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  1. #1
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    What sort of quality do people get when they download so-called "Hi Rez"

    Name:  HDTracks Sampler 2017.jpg
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    In order to evaluate this I downloaded what one might expect to be one of the most reliable "Hi Rez" web sites: HDTRACKS.COM. I donwloaded what should be one of their most exceptional collections: their headlining sampler. This is he music that convinces audiophiles to buy their products!

    Remember this is the web site that posts proudly on their home page:

    "HDtracks is the only music store founded, funded, and operated by musicians, artists, and audiophiles. Started in 2008 by Norman and David Chesky, pioneers of revolutionary recording techniques and founders of the groundbreaking audiophile label Chesky Records, HDtracks takes their obssession with quality to the most important part of any recording: you, the listener. With industry-leading and painstaking quality controls, everything sold on HDtracks is of the highest possible quality, and available in a diverse range of formats so technology doesn't interfere with the listening experience."

    "We're looking to ensure all files sold on the site are true to the format they are listed as on the site. All 24bit is tested to have true 24 ACTIVE bits so 16 bit upsamples can be identified. We also test to make sure the freq extends to 1/2 the sampling frequency nyquist in order to identify they are not coming from lower resolution recordings (96khz will extend to 48khz nyquist)."

    Please review the attached graphic.

    The first picture is of the description of the tracks in the 2017 sampler. I downloaded it on the *last* day of the year 2017, so it has probably been downloaded thousands of times and its sound quality as perceived by its clients has convinced those thousands of audiophiles that it is as described above.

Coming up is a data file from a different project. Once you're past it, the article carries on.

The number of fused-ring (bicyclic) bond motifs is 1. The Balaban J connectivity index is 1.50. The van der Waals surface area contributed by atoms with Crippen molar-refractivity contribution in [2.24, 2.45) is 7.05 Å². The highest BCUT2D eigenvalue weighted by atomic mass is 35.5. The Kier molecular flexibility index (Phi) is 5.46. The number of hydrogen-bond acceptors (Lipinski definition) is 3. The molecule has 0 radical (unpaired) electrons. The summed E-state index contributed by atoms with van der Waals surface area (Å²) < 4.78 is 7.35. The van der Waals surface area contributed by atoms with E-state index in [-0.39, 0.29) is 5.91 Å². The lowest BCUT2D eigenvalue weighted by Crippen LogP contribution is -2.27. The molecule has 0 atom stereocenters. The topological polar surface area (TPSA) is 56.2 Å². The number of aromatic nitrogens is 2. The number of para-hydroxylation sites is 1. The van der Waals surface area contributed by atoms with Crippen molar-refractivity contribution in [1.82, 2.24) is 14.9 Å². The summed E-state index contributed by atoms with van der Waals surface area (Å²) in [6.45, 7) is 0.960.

Or, why else did they sign up and pay good money download tracks from it?

    The second picture is a FFT of the first track (Track 1) in the sampler. It is rather obviously slavishly upsampled from a 44 KHz file.

    The second file in the sampler is not pictured because despite being identified as 96 kHz FLAC, it is in fact a 44 KHz FLAC.

    The last picture is a typical expanded view of that second file. Please note the rather obvious clipping.

    Now, just for grins look at this page and view the faces of the people who have brought this collection of files to you: https://www.hdtracks.com/about-us

    BTW this is by no means the extent of exceptional findings about this file collection. Check it out

  2. #2
    Senior Member ralphpnj's Avatar
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    Quote Originally Posted by arnyk View Post
    What sort of quality do people get when they download so-called "Hi Rez"
    CD quality but with a much larger file.
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  3. #3
    Senior Member stereoptic's Avatar
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    Nice analysis, but I am confused as to the relationship between how the people at HDTracks look, and the quality of the downloads? Is there a particular high resolution facial structure?

  4. #4
    Senior Member Jeff07971's Avatar
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    Quote Originally Posted by stereoptic View Post
    Nice analysis, but I am confused as to the relationship between how the people at HDTracks look, and the quality of the downloads? Is there a particular high resolution facial structure?
    No they just have bat ears !
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  5. #5
    Senior Member Mnyb's Avatar
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    Yes this is a quite common case the existing master is 44,1kHz or sometimes 24/48 which seems to be the popular music standard some niche audiophile or some classical labels may use higher resolution but they are the exception .

    But it does not really help with much of thier content which is much baby boomers rock from the 70’s even captured in glorious 384kHz or DSD that analog tape still has less resolution than reedbook 16/44.1 kHz .

    Now I make my piont the actual technical spec is completely uninteresting as soon as it is 16/44.1 or better .
    What would matter is which master they source .

    If you truly wanted to sell HD or “Hi Fi” versions of anything you would select the masters with great care ,curated by humans .
    Not just making sure the dowloadfiles have big impressive numbers. That would include asking labels to actually not send their latest remaster effort in some cases , these are sometimes plagued low dynamic range and accompanying “ loudness war “ problems .